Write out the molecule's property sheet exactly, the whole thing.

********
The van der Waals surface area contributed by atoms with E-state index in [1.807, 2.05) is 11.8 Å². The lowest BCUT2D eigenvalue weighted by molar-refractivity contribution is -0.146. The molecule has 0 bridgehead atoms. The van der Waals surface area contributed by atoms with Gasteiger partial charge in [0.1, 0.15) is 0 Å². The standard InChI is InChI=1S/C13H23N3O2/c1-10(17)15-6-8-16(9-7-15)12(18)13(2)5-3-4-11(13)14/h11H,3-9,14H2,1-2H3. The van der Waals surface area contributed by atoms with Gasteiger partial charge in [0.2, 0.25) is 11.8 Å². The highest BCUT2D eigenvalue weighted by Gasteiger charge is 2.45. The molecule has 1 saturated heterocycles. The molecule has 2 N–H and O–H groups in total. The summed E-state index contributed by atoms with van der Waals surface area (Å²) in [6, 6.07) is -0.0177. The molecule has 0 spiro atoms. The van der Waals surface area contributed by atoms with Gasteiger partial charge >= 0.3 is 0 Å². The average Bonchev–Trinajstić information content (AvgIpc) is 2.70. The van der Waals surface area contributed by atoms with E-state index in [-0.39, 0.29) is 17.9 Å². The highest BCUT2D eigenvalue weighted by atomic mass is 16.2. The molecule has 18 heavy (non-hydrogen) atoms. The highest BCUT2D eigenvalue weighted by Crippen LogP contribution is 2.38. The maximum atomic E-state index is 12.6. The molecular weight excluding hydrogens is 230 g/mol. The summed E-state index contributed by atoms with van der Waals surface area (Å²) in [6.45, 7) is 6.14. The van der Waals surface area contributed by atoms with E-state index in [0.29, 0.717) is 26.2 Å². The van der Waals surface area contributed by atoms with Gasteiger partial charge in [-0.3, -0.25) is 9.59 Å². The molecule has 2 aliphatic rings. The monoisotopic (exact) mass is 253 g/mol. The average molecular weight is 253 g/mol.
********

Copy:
The van der Waals surface area contributed by atoms with E-state index in [1.807, 2.05) is 11.8 Å². The lowest BCUT2D eigenvalue weighted by molar-refractivity contribution is -0.146. The molecule has 0 bridgehead atoms. The van der Waals surface area contributed by atoms with Gasteiger partial charge in [0.1, 0.15) is 0 Å². The standard InChI is InChI=1S/C13H23N3O2/c1-10(17)15-6-8-16(9-7-15)12(18)13(2)5-3-4-11(13)14/h11H,3-9,14H2,1-2H3. The van der Waals surface area contributed by atoms with Gasteiger partial charge in [0.2, 0.25) is 11.8 Å². The highest BCUT2D eigenvalue weighted by Gasteiger charge is 2.45. The molecule has 1 saturated heterocycles. The molecule has 2 N–H and O–H groups in total. The summed E-state index contributed by atoms with van der Waals surface area (Å²) in [6, 6.07) is -0.0177. The molecule has 0 spiro atoms. The van der Waals surface area contributed by atoms with Gasteiger partial charge >= 0.3 is 0 Å². The average Bonchev–Trinajstić information content (AvgIpc) is 2.70. The van der Waals surface area contributed by atoms with E-state index in [-0.39, 0.29) is 17.9 Å². The highest BCUT2D eigenvalue weighted by atomic mass is 16.2. The molecule has 18 heavy (non-hydrogen) atoms. The highest BCUT2D eigenvalue weighted by Crippen LogP contribution is 2.38. The maximum atomic E-state index is 12.6. The molecular weight excluding hydrogens is 230 g/mol. The summed E-state index contributed by atoms with van der Waals surface area (Å²) in [6.45, 7) is 6.14. The van der Waals surface area contributed by atoms with E-state index in [0.29, 0.717) is 26.2 Å². The van der Waals surface area contributed by atoms with Gasteiger partial charge in [-0.3, -0.25) is 9.59 Å². The molecule has 2 aliphatic rings. The monoisotopic (exact) mass is 253 g/mol. The average molecular weight is 253 g/mol.